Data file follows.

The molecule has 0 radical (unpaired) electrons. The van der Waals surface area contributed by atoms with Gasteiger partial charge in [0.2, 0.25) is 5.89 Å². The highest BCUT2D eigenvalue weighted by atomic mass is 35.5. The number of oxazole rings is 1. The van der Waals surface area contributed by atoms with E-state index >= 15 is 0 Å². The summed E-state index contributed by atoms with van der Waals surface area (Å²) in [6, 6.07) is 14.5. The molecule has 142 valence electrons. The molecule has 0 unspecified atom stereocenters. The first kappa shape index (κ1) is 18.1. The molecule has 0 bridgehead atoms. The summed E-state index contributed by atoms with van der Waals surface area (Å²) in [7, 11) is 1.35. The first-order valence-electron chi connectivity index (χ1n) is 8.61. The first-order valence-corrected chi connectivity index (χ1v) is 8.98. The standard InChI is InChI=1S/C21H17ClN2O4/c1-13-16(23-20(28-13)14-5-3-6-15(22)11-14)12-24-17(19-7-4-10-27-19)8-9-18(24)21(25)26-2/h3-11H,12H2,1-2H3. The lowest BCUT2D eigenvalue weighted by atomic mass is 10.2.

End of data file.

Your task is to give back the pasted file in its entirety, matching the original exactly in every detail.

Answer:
The molecule has 0 radical (unpaired) electrons. The van der Waals surface area contributed by atoms with Gasteiger partial charge in [0.2, 0.25) is 5.89 Å². The highest BCUT2D eigenvalue weighted by atomic mass is 35.5. The number of oxazole rings is 1. The van der Waals surface area contributed by atoms with E-state index >= 15 is 0 Å². The summed E-state index contributed by atoms with van der Waals surface area (Å²) in [6, 6.07) is 14.5. The molecule has 142 valence electrons. The molecule has 0 unspecified atom stereocenters. The first kappa shape index (κ1) is 18.1. The molecule has 0 bridgehead atoms. The summed E-state index contributed by atoms with van der Waals surface area (Å²) in [7, 11) is 1.35. The first-order valence-electron chi connectivity index (χ1n) is 8.61. The first-order valence-corrected chi connectivity index (χ1v) is 8.98. The standard InChI is InChI=1S/C21H17ClN2O4/c1-13-16(23-20(28-13)14-5-3-6-15(22)11-14)12-24-17(19-7-4-10-27-19)8-9-18(24)21(25)26-2/h3-11H,12H2,1-2H3. The lowest BCUT2D eigenvalue weighted by atomic mass is 10.2.